The baseball field can be a lonely place when you are having a bad game.  Baseball is a unique team sport in that you are pretty much on your own on the field.  Your teammates cannot bail you out if you goof up.  YOU have to hit the ball, YOU have to field the ball, YOU have to make the throw and everyone sees your mistakes.

I had a game filled with those mistakes.  It could have been the worst game ever by a high school baseball player, at least it felt that way.  I was a junior in high school and after playing second base my sophomore year, I was moved to shortstop.  This is the  star position of the infield because the shortstop usually gets the most chances to make plays.

After a long two hour bus ride to Louisa, Kentucky we began a game that I would often think about some thirty eight years later.  After committing four errors at shortstop, my coach moved me to left field, where I quickly misplayed a routine fly ball into error number five.  Mercifully, my coach sent in a replacement and  I walked off the field to the delight of the other eight players  looking at me with both pity and contempt  as if I were a leper being led out of the village .

We lost that game by a single run.  I had a large contribution to the other team’s run production.  I slowly walked to the bus feeling like Charlie Brown after one of his meltdowns.  Being the last one to board the bus, I was looking for any solace or words of encouragement that would make me not want to sling the back emergency door open and take a swan dive into the grill of a following semi. Alas as I slowly lifted up my head and made eye contact with our crusty old bus driver, he uttered those words that kept me going to this day, “Son, who in the hell told you that you could play baseball?”

It was a long ride home.

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Return to Friday Night Normalcy

In most small towns across America in the fall, Friday nights mean one thing — high school football.  This has been the norm in all places I have lived from California, Texas (especially Texas), northern Kentucky, and my hometown of West Liberty, Kentucky.

This is a picture of the first home football game after the tornado destroyed the field and the facility six months ago.  This has been quite an accomplishment I must say.   I had my camera set on a speed of 3200 ISO for the football action so the shot is a little grainy.  I know it won’t hang on the walls of many people as a masterpiece of photographic technique, but I liked the shot of the field with the sunset.  I just wanted a picture of the moment  that West Liberty and Morgan County, Kentucky took a big step in the return to normalcy.  Friday nights will once again be reserved for high school football, one more victory over the tornado.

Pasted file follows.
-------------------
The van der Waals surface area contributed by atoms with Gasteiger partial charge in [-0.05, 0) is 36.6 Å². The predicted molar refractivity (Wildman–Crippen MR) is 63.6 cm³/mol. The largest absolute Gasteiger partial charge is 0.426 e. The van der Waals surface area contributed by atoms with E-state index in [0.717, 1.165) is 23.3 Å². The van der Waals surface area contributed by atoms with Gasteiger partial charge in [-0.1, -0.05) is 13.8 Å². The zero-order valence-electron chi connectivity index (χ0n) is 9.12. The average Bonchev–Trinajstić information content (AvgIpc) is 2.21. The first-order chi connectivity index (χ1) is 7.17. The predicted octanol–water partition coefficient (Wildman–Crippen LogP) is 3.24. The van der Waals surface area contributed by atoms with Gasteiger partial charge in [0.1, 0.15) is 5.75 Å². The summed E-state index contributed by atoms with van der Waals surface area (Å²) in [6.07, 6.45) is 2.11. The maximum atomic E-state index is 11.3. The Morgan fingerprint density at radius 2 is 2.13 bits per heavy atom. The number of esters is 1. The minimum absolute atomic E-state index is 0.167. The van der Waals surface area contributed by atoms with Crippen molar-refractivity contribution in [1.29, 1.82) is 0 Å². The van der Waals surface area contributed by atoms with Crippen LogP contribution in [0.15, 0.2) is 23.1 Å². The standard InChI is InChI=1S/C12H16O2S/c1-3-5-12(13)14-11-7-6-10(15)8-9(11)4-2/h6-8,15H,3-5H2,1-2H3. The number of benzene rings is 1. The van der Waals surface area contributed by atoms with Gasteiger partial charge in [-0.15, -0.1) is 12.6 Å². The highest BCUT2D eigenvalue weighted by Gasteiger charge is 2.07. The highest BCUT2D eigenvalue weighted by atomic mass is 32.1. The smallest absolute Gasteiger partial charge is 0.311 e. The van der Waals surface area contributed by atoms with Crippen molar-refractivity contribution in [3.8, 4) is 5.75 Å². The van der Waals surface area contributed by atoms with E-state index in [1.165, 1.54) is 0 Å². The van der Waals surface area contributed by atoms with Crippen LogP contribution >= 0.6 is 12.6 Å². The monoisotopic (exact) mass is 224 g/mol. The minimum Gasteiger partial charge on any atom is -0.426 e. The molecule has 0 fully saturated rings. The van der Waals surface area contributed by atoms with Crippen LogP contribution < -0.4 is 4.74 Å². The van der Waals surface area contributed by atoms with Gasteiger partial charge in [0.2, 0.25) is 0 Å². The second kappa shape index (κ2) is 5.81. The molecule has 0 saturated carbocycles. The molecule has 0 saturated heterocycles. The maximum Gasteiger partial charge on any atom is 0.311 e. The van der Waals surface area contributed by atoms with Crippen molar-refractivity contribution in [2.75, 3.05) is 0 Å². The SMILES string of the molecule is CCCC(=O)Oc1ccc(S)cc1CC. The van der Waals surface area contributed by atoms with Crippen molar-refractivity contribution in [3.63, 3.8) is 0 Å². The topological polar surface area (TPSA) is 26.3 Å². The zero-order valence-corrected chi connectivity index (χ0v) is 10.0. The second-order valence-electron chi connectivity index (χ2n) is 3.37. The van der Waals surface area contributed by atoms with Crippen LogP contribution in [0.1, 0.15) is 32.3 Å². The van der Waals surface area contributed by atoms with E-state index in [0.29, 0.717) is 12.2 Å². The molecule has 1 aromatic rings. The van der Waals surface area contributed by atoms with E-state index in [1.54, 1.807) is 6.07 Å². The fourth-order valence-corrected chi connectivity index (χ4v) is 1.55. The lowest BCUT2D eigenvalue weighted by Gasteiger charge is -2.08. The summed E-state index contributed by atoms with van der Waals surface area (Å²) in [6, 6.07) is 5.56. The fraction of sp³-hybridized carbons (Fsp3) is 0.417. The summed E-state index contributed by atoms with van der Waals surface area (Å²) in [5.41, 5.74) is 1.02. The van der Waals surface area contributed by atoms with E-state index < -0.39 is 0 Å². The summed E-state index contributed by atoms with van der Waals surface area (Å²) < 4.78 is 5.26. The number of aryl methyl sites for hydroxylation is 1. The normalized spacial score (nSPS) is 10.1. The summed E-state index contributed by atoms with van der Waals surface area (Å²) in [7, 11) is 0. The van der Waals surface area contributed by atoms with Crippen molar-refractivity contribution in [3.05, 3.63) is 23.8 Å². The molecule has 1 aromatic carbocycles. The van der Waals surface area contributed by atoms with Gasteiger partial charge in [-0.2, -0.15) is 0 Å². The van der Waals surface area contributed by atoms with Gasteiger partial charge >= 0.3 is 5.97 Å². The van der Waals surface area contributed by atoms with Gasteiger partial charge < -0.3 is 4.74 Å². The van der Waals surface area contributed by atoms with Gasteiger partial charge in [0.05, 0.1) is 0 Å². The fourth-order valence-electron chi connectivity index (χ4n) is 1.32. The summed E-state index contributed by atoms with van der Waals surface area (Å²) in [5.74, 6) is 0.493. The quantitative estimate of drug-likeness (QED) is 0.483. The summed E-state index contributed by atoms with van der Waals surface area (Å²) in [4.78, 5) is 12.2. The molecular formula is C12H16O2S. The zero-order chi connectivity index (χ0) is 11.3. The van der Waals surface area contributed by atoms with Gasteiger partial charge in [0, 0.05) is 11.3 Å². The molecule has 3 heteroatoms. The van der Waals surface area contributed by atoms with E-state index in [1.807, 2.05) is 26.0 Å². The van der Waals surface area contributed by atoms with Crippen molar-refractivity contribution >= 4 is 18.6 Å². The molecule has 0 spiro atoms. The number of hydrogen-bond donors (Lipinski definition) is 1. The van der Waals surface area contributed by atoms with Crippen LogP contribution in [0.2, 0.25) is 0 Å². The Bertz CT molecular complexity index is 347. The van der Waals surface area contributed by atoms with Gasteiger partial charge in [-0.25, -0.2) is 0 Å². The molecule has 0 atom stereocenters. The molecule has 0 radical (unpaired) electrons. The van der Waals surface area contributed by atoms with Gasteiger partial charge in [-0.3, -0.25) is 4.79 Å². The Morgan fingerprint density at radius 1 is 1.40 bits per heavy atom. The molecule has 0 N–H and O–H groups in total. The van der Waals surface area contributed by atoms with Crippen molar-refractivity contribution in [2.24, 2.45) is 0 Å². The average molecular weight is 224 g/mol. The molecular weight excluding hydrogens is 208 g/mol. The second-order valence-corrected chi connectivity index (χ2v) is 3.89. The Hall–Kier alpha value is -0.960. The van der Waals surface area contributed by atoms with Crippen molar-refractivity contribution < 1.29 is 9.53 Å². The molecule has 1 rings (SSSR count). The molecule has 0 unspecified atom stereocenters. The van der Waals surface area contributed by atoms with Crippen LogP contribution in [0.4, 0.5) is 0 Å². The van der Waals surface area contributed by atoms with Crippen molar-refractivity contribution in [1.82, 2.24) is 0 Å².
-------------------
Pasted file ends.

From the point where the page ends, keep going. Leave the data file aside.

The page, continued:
Whenever I go to a high school football game, I never fail to reminisce about the one year of high school football I played in my senior year.  You see in my mind I was a touch football legend, catching passes in the pimply faced secondary across the few impromptu back yard playing fields of West Liberty.  I was always afraid to play high school football because I was rather small in stature.  So when my senior year came around, I figured 17 years of growth would be enough to inflict maximum  force.  My DNA worked overtime to produce a superior specimen at 5’9″ and 145 pounds…perfect for football I presumed.  Also, I was highly nearsighted and had to wear glasses under my helmet…another bonus.

There was one play that, surprisingly I remember, tells me my instincts may have been a little off.  In my first game, the coach sent me in with a play that would be a pass to be thrown to me.  Full of excitement and confidence and thinking about all of those passes I caught on the touch football fields, I relayed the play to my quarterback.  Now I had practiced this play numerous times without any calamities against my teammates and it seemed so simple.  I lined up at tight end (did I mention I was 5’9″ and 145 pounds?) and I was to take one step toward the defensive tackle and fake a block, then dash out to the flat for a five-yard pass to pick up the first down.

For some reason the defensive tackle, who was larger than some of the cars I’ve owned, wasn’t too receptive to my coming toward him.  I must have invaded his personal space because he hit me with a forearm shiver to the chin that snapped my head back like a Pez dispenser.  Fortunately, he knocked me in the general direction I was supposed to go.  Unfortunately, he also knocked my glasses down inside my helmet so I could not see the football coming.  As I was staggering out to the flat like a drunken sailor, our quarterback, who had not only an accurate arm but a strong one also, stuck the ball in my midsection so hard it knocked the breath out of me.   After making the catch, two linebackers pounced on me reminiscent of those nature films where the cheetahs devour the lonely straggler in the back of the pack.

We got the first down and I stammered off to the side lines with the strap of my glasses dangling out the back of my helmet like a ten year-old girl’s pony tail and proceeded to have the most fun I ever had playing a high school sport.